To say that Batman: The Animated Series – The Phantom City Creative Collection is a masterpiece would be an understatement. It is purely and simply breathtakingly stunning.
Batman: The Animated Series. Oh. My. GOD!!!!
Some books find themselves added to my collection for reading and having in my library because of what they are about. Some are there because I go back to them now and again for research purposes. There are those that I find to be almost perfect and I will reread them at some stage. But then some are there because of what they are about. What they contain. And some for the sheer brilliance, they hold within their pages. These are the ones that I constantly go back to. To read and reread with alarming regularity, and are some of my most treasured volumes.
Any book by the legendary J.W Rinzler is bound to take pride of place in my collection. The same goes for ‘Die Hard: The Ultimate Visual History‘ by James Mottram, ‘Back To The Future: The Ultimate Visual History‘ by Michael Klastorin and Randal Atamaniuk is another that joins those ranks. ‘Taking Shape: Developing Halloween From Script To Scream‘ by Dustin McNeill and Travis Mullins is one that I’m always rereading and checking up on my facts. But there is a new addition to my collection that has joined that illustrious list. Step forward Justin Erickson from Phantom City Creative. He has developed and produced a book that not only called to me but has taken my breath away.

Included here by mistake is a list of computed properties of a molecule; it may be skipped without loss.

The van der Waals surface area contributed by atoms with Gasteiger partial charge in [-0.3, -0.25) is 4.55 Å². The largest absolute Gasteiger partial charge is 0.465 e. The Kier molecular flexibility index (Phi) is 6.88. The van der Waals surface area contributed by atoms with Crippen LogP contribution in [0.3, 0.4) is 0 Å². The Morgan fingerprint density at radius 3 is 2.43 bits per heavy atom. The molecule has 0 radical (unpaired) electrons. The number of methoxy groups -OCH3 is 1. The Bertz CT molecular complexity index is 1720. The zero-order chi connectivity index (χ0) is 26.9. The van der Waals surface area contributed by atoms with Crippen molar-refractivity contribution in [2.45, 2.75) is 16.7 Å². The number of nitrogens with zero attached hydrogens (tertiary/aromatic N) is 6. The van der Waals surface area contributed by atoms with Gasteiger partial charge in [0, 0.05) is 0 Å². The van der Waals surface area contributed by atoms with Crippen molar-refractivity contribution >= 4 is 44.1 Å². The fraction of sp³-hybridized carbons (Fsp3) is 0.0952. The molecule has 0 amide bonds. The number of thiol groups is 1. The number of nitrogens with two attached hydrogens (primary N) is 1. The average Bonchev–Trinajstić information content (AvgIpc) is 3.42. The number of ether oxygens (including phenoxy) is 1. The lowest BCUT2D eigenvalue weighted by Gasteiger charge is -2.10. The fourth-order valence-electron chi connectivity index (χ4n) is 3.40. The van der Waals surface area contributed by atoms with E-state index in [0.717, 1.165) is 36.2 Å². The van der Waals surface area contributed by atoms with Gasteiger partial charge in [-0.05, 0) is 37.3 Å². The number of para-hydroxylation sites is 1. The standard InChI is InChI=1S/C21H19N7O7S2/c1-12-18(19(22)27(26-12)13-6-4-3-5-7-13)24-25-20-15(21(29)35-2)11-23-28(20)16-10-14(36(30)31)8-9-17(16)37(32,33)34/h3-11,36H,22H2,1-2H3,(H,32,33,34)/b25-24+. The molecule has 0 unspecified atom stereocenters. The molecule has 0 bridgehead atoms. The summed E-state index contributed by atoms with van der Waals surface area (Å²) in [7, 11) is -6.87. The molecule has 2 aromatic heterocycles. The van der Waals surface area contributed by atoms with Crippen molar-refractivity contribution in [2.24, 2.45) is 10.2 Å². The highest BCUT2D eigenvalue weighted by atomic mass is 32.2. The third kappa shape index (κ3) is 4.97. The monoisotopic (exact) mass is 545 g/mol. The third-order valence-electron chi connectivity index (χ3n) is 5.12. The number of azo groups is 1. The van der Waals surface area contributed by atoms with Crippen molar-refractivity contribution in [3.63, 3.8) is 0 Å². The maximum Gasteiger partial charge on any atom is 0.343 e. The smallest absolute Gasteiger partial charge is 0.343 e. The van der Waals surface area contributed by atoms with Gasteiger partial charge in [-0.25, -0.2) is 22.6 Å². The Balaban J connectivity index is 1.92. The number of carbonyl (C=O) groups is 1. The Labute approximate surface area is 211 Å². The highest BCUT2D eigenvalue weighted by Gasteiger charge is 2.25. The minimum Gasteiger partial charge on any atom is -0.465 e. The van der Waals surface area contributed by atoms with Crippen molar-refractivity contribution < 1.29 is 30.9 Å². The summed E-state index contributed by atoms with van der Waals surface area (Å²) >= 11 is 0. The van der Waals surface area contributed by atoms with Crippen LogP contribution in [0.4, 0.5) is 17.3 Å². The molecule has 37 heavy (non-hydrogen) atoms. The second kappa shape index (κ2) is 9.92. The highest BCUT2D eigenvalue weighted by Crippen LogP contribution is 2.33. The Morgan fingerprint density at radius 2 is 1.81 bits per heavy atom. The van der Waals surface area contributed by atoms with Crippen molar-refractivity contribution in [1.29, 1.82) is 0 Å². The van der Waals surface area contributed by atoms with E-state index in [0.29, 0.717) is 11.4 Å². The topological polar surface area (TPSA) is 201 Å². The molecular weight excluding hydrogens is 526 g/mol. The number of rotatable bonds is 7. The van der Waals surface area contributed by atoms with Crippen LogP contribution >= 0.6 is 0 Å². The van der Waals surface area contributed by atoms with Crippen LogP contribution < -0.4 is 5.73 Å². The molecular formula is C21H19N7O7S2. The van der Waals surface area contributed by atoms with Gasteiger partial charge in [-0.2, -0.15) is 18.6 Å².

Batman: The Animated Series – The Phantom City Creative Collection | by Justin Erickson and Paul Dini
‘Batman: The Animated Series: The Phantom City Creative Collection‘ is a thing of absolute beauty. A book dedicated to arguably the best ‘Batman‘ series ever created. In fact, it could be said that the show is the best of the entire franchise featuring the caped crusader throughout his eighty-odd years since he was created.
The book features a stunning image of Batman looking mean and ready for action on the front cover, the perfect image to grab the eye. It is unmistakable. As we enter the book itself, we are greeted with another stunning image, this time of the Gotham City skyline itself before we move on and discover Batman once again, this time swinging from the rope contained in his grappling gun. And then, we turn the page to be given what can be considered the royal seal of approval.